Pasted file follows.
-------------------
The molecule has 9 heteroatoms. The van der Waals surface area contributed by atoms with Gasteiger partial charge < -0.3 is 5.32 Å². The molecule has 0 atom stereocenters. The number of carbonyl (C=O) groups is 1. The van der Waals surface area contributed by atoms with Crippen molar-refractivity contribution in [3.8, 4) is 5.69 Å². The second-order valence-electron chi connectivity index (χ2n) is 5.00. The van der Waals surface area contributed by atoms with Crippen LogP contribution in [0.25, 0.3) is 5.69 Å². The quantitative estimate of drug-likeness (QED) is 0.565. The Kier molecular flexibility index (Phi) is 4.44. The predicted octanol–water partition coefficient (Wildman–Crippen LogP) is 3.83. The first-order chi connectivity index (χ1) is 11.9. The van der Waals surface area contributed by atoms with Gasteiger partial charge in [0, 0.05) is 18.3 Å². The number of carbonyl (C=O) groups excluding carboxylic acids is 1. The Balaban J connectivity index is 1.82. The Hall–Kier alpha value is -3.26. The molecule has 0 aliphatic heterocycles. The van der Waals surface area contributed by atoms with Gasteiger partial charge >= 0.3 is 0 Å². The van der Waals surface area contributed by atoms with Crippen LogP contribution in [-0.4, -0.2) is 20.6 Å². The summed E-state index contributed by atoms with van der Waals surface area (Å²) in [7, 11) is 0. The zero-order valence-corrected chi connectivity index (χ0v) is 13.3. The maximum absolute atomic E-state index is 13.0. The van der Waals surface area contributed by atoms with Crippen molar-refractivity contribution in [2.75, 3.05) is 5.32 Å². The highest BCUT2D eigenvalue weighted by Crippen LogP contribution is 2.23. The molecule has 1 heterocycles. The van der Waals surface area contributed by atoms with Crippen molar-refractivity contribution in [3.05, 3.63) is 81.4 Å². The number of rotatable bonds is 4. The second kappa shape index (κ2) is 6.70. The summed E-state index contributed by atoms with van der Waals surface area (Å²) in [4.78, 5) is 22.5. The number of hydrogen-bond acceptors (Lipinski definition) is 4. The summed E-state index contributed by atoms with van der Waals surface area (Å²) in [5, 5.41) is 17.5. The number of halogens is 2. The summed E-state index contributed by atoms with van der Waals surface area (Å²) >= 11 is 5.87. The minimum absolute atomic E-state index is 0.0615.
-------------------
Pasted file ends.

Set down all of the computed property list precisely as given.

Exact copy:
The molecule has 9 heteroatoms. The van der Waals surface area contributed by atoms with Gasteiger partial charge < -0.3 is 5.32 Å². The molecule has 0 atom stereocenters. The number of carbonyl (C=O) groups is 1. The van der Waals surface area contributed by atoms with Crippen molar-refractivity contribution in [3.8, 4) is 5.69 Å². The second-order valence-electron chi connectivity index (χ2n) is 5.00. The van der Waals surface area contributed by atoms with Crippen LogP contribution in [0.25, 0.3) is 5.69 Å². The quantitative estimate of drug-likeness (QED) is 0.565. The Kier molecular flexibility index (Phi) is 4.44. The predicted octanol–water partition coefficient (Wildman–Crippen LogP) is 3.83. The first-order chi connectivity index (χ1) is 11.9. The van der Waals surface area contributed by atoms with Gasteiger partial charge in [0, 0.05) is 18.3 Å². The number of carbonyl (C=O) groups excluding carboxylic acids is 1. The Balaban J connectivity index is 1.82. The Hall–Kier alpha value is -3.26. The molecule has 0 aliphatic heterocycles. The van der Waals surface area contributed by atoms with Gasteiger partial charge >= 0.3 is 0 Å². The van der Waals surface area contributed by atoms with Crippen LogP contribution in [-0.4, -0.2) is 20.6 Å². The summed E-state index contributed by atoms with van der Waals surface area (Å²) in [7, 11) is 0. The zero-order valence-corrected chi connectivity index (χ0v) is 13.3. The maximum absolute atomic E-state index is 13.0. The van der Waals surface area contributed by atoms with Crippen molar-refractivity contribution in [2.75, 3.05) is 5.32 Å². The highest BCUT2D eigenvalue weighted by Crippen LogP contribution is 2.23. The molecule has 1 heterocycles. The van der Waals surface area contributed by atoms with Crippen molar-refractivity contribution in [3.05, 3.63) is 81.4 Å². The number of rotatable bonds is 4. The second kappa shape index (κ2) is 6.70. The summed E-state index contributed by atoms with van der Waals surface area (Å²) in [4.78, 5) is 22.5. The number of hydrogen-bond acceptors (Lipinski definition) is 4. The summed E-state index contributed by atoms with van der Waals surface area (Å²) in [5, 5.41) is 17.5. The number of halogens is 2. The summed E-state index contributed by atoms with van der Waals surface area (Å²) >= 11 is 5.87. The minimum absolute atomic E-state index is 0.0615.